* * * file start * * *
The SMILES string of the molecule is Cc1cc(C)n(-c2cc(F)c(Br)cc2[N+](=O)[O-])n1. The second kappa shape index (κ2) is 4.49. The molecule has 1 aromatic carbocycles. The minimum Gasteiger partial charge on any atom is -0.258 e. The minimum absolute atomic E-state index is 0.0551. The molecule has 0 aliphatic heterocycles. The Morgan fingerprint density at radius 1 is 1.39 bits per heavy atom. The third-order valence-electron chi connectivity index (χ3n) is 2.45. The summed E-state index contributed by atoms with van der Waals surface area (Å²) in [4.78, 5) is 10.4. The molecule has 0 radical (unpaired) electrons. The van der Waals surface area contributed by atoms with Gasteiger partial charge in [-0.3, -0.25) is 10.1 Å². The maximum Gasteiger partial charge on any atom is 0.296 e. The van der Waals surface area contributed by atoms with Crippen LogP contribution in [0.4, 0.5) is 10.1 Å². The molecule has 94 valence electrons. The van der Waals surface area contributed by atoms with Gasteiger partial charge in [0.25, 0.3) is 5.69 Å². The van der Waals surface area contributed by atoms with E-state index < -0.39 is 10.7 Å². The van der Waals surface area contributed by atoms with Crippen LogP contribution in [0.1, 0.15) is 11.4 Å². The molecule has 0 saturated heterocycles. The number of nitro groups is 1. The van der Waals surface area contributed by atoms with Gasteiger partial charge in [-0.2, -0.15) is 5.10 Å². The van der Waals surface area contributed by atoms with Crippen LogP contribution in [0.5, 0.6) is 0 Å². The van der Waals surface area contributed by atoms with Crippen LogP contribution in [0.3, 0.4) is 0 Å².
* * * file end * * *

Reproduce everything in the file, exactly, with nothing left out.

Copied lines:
The SMILES string of the molecule is Cc1cc(C)n(-c2cc(F)c(Br)cc2[N+](=O)[O-])n1. The second kappa shape index (κ2) is 4.49. The molecule has 1 aromatic carbocycles. The minimum Gasteiger partial charge on any atom is -0.258 e. The minimum absolute atomic E-state index is 0.0551. The molecule has 0 aliphatic heterocycles. The Morgan fingerprint density at radius 1 is 1.39 bits per heavy atom. The third-order valence-electron chi connectivity index (χ3n) is 2.45. The summed E-state index contributed by atoms with van der Waals surface area (Å²) in [4.78, 5) is 10.4. The molecule has 0 radical (unpaired) electrons. The van der Waals surface area contributed by atoms with Gasteiger partial charge in [-0.3, -0.25) is 10.1 Å². The maximum Gasteiger partial charge on any atom is 0.296 e. The van der Waals surface area contributed by atoms with Crippen LogP contribution in [0.4, 0.5) is 10.1 Å². The molecule has 94 valence electrons. The van der Waals surface area contributed by atoms with Gasteiger partial charge in [0.25, 0.3) is 5.69 Å². The van der Waals surface area contributed by atoms with E-state index < -0.39 is 10.7 Å². The van der Waals surface area contributed by atoms with Crippen LogP contribution in [0.1, 0.15) is 11.4 Å². The molecule has 0 saturated heterocycles. The number of nitro groups is 1. The van der Waals surface area contributed by atoms with Gasteiger partial charge in [-0.2, -0.15) is 5.10 Å². The van der Waals surface area contributed by atoms with Crippen LogP contribution in [0.5, 0.6) is 0 Å². The van der Waals surface area contributed by atoms with Crippen LogP contribution in [0.3, 0.4) is 0 Å².